Remote viewing

Many people opt for professional monitoring for their surveillance system, but this isn’t the only way that you can see what’s going on in your home. Remote viewing is available from most smartphones or tablets via an app. This enables you to view your kids while you’re at work, or to check in on your front door without going to the window when the doorbell rings. Most cameras today come with built in remote viewing apps.

Types

There are several different options for cameras today in addition their features and the way that they’re installed.

CameraFeaturesCost
DummyFake camera$10-$15
BoxStand-alone camera with a box shape$20-$100
OutdoorWeather resistant camera$50-$200
DomeMeant for mounting on the ceiling$80-$100
BulletSmall footprint camera$100
HiddenMeant to look like something else, such as a smoke detector or pinhole in the wall$100-$150
C-MountMost standard type of camera$150-$200
License Plate CaptureCan snap a picture of a car’s license plate from near a doorway or driveway$300-$600

Brands

In addition to the type of camera box or housing that you choose, you may want to look at one of these top 10 brands. 

BrandProsCons
ZModoVersatile and easy to set up yourselfCan use a lot of data over your network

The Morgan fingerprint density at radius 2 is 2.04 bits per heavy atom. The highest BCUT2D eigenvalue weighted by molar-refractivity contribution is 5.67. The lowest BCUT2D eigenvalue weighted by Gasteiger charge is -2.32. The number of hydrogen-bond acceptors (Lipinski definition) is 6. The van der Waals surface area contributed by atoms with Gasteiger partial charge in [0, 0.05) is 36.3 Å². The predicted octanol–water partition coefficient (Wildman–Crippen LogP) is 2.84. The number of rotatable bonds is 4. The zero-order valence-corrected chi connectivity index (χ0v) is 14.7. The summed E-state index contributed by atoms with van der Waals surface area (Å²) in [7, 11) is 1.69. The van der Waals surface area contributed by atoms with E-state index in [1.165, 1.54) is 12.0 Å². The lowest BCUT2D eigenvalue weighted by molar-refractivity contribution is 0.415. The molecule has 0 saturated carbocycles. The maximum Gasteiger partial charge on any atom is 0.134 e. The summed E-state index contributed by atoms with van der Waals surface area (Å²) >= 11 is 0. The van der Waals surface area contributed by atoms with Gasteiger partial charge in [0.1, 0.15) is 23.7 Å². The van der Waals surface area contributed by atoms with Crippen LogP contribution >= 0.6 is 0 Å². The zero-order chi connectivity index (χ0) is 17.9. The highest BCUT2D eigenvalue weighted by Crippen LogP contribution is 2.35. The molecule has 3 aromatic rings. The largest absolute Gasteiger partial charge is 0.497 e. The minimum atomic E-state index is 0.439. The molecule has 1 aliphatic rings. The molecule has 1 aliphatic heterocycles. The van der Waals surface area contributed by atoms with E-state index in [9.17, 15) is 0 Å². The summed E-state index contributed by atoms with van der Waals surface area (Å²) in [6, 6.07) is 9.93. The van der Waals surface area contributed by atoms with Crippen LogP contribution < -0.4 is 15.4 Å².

Q-SeeLots of options for style and model of cameraDifficult setup and installation
CWIncludes a zoom lens that allows for better imagesVulnerable to hacking issues
Ray SharpUsed by many video surveillance companiesHas had issues with hacking in the past
DahuaClear image qualityNot a lot of installation options
HikVisionBullet camera with lots of optionsDocumentation and motion sensors are not as good with this brand
SwannWorks well indoors and outDoesn’t always work well with existing cable networks
LorexCan purchase bundles of several cameras to set up a wider net of imagesVulnerable to hacking issues
OpticaHigh definitionSet up can be difficult
SonyDome cameras, very ruggedExpensive

Installation process and considerations

Ultimately, the installation process you undergo will depend a lot on the location of your system, whether you opt for wired or wireless, and the type of camera you buy. In most cases, you will want to make sure that you install the cameras high enough to avoid vandalism, and in an obstruction-free area to give you the maximum field of view. If installing your cameras outdoors, place them under shelter to avoid precipitation whenever possible. Depending on the camera, you may need to take into account any nearby sources of light as well, as some cameras work better without direct glare.